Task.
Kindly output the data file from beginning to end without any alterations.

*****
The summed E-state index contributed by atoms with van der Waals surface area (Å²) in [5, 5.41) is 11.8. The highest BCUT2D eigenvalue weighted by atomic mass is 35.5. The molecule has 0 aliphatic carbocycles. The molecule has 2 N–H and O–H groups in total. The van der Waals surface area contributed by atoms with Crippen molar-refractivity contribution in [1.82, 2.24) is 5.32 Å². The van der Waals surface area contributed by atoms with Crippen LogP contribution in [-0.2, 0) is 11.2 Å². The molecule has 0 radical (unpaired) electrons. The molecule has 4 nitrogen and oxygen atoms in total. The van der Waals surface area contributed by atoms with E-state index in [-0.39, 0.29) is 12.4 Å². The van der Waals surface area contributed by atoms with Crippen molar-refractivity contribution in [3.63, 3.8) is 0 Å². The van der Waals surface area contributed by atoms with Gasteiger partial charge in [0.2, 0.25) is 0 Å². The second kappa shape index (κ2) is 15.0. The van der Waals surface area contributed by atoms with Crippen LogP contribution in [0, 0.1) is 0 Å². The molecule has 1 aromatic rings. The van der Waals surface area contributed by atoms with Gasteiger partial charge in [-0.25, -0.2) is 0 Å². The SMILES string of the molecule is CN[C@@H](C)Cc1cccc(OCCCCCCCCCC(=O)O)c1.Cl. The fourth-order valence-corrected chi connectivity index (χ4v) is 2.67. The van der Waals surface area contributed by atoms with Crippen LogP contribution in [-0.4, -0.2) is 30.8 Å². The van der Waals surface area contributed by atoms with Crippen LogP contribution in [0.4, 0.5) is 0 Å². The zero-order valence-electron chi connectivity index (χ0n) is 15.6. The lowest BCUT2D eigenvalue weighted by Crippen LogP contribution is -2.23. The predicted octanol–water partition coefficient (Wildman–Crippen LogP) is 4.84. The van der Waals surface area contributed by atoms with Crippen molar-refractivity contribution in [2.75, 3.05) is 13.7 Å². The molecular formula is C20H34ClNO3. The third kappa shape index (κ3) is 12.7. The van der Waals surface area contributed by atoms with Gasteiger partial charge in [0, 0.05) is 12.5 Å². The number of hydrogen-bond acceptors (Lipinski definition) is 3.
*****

The summed E-state index contributed by atoms with van der Waals surface area (Å²) in [5, 5.41) is 11.8. The highest BCUT2D eigenvalue weighted by atomic mass is 35.5. The molecule has 0 aliphatic carbocycles. The molecule has 2 N–H and O–H groups in total. The van der Waals surface area contributed by atoms with Crippen molar-refractivity contribution in [1.82, 2.24) is 5.32 Å². The van der Waals surface area contributed by atoms with Crippen LogP contribution in [-0.2, 0) is 11.2 Å². The molecule has 0 radical (unpaired) electrons. The molecule has 4 nitrogen and oxygen atoms in total. The van der Waals surface area contributed by atoms with E-state index in [-0.39, 0.29) is 12.4 Å². The van der Waals surface area contributed by atoms with Crippen molar-refractivity contribution in [3.63, 3.8) is 0 Å². The van der Waals surface area contributed by atoms with Gasteiger partial charge in [0.2, 0.25) is 0 Å². The second kappa shape index (κ2) is 15.0. The van der Waals surface area contributed by atoms with Crippen LogP contribution in [0, 0.1) is 0 Å². The molecule has 1 aromatic rings. The van der Waals surface area contributed by atoms with Gasteiger partial charge in [-0.25, -0.2) is 0 Å². The SMILES string of the molecule is CN[C@@H](C)Cc1cccc(OCCCCCCCCCC(=O)O)c1.Cl. The fourth-order valence-corrected chi connectivity index (χ4v) is 2.67. The van der Waals surface area contributed by atoms with Crippen LogP contribution in [-0.4, -0.2) is 30.8 Å². The van der Waals surface area contributed by atoms with Crippen LogP contribution in [0.4, 0.5) is 0 Å². The zero-order valence-electron chi connectivity index (χ0n) is 15.6. The lowest BCUT2D eigenvalue weighted by Crippen LogP contribution is -2.23. The predicted octanol–water partition coefficient (Wildman–Crippen LogP) is 4.84. The van der Waals surface area contributed by atoms with Crippen molar-refractivity contribution in [2.75, 3.05) is 13.7 Å². The molecular formula is C20H34ClNO3. The third kappa shape index (κ3) is 12.7. The van der Waals surface area contributed by atoms with Gasteiger partial charge in [0, 0.05) is 12.5 Å². The number of hydrogen-bond acceptors (Lipinski definition) is 3.